Lord Shiva

Temple History

The temple is situated close to the base of the Rockfort and was constructed by the Pallava king Mahendravarman I in the 6th century AD. Shiva is worshiped as Thayumanavar, and is represented by the lingam and his consort Parvati is depicted as Mattuvar Kuzhalammai. The presiding deity is revered in the 7th century Tamil Saiva canonical work, the Tevaram, written by Tamil saint poets known as the nayanars and classified as Paadal Petra Sthalam.

According to Hindu legend, a pregnant woman named Rathnavathi was an ardent devotee of Shiva and he arrived in the form of her mother to attend to her delivery. The presiding deity is thus named Thayumanaswamy, the one who acted as mother. The Rockfort is a fortress which stands atop a 273-foot-high rock, consisting of a set of monolithic rocks accommodating many rock-cut cave temples. Originally built by the Pallavas, it was later reconstructed by the Madurai Nayaks and Vijayanagara rulers.The major complex in the temple are believed to be built during the 8th century by the Pandyan Empire.

The Thayumanavar temple houses a shrine for Amman (the Goddess) as well as the main deity. The temple is located halfway up the Rockfort. The temple has columned structure. There central shrine of Thayumanaswamy is located a level up to the lower half that houses the shrine of Mattuvar Kuzhalammai. The lower level also houses the niches of Vinayagar, Arumugar, Navagrahas and Veerabadraswami. The walls around the central shrine houses the image of Dakshinamurthy, Somaskandar, Natarajar, Surya, Brahma and Durga.

The temple celebrates dozens of festivals throughout the year. The Chittirai festival during the Tamil month of Chittirai (April - May) is celebrated for fifteen days, portraying the various incidents associated with the temple legend. The car festival is held on the ninth day, when the processional deities of Thayumanswamy and Mattuvar Kuzhalammai are taken out in separate chariots around the temple in NSB Road, Nandikovil Street, North and East Andar streets and the Malaivasal.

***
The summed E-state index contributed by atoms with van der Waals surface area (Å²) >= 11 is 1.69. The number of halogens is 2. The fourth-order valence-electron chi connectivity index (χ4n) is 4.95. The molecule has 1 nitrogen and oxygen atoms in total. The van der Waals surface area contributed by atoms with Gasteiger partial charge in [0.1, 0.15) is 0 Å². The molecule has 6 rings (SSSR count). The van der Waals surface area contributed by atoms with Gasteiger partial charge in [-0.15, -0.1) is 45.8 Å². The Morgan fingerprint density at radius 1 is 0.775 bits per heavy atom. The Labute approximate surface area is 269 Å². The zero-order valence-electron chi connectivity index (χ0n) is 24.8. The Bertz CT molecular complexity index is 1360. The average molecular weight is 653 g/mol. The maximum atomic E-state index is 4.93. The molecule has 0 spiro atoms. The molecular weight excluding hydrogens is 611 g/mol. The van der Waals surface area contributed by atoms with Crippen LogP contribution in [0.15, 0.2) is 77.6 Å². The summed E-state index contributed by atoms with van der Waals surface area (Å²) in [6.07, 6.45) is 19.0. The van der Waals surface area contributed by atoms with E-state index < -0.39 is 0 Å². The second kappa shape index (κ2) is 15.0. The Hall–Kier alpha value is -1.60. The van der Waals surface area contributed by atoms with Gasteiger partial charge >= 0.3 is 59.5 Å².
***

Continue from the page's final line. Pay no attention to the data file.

The Karthigai festival is celebrated during the Tamil month of Karthikai, between November and December, concluding with the celebration of Karthikai Deepam. A huge lamp is lit in a cauldron, containing three tons of ghee, at the top of the Malaikottai hills during the Deepam. To mark the occasion, the festival deity of Thayumanaswami circumambulates the mountain.

Every full moon, tens of thousands of pilgrims worship Thayumanaswami by circumambulating the Tiruchirappalli hill barefoot. The circumambulation covers the circumference around the hill, and is referred as Girivalam. On the day of yearly Chitra Pournami, the full moon of the Tamil calendar, hundreds of thousands of pilgrims come from across the world to worship Thayumanaswami.


Additional Information

The temple has six daily rituals at various times and twelve yearly festivals on its calendar. The Chittirai festival during the Tamil month of Chittirai (April - May) is celebrated for fifteen days, portraying the various incidents associated with the temple legend. The temple is maintained and administered by the Hindu Religious and Endowment Board of the Government of Tamil Nadu.

From Tiruchirapalli International Airport, Thayumanaswami Temple is 12.6 KM. It is 5.0 KM from Tiruchirappalli Railway Station and 1.0 KM from Tiruchchirappalli Town. From Central Bus Stand Rkt the temple is only 600m
  • 6.00 - 12.00, 16.00-20.00
  • Contact Person: Executive Officer
  • Contact Number: 0431 - 270462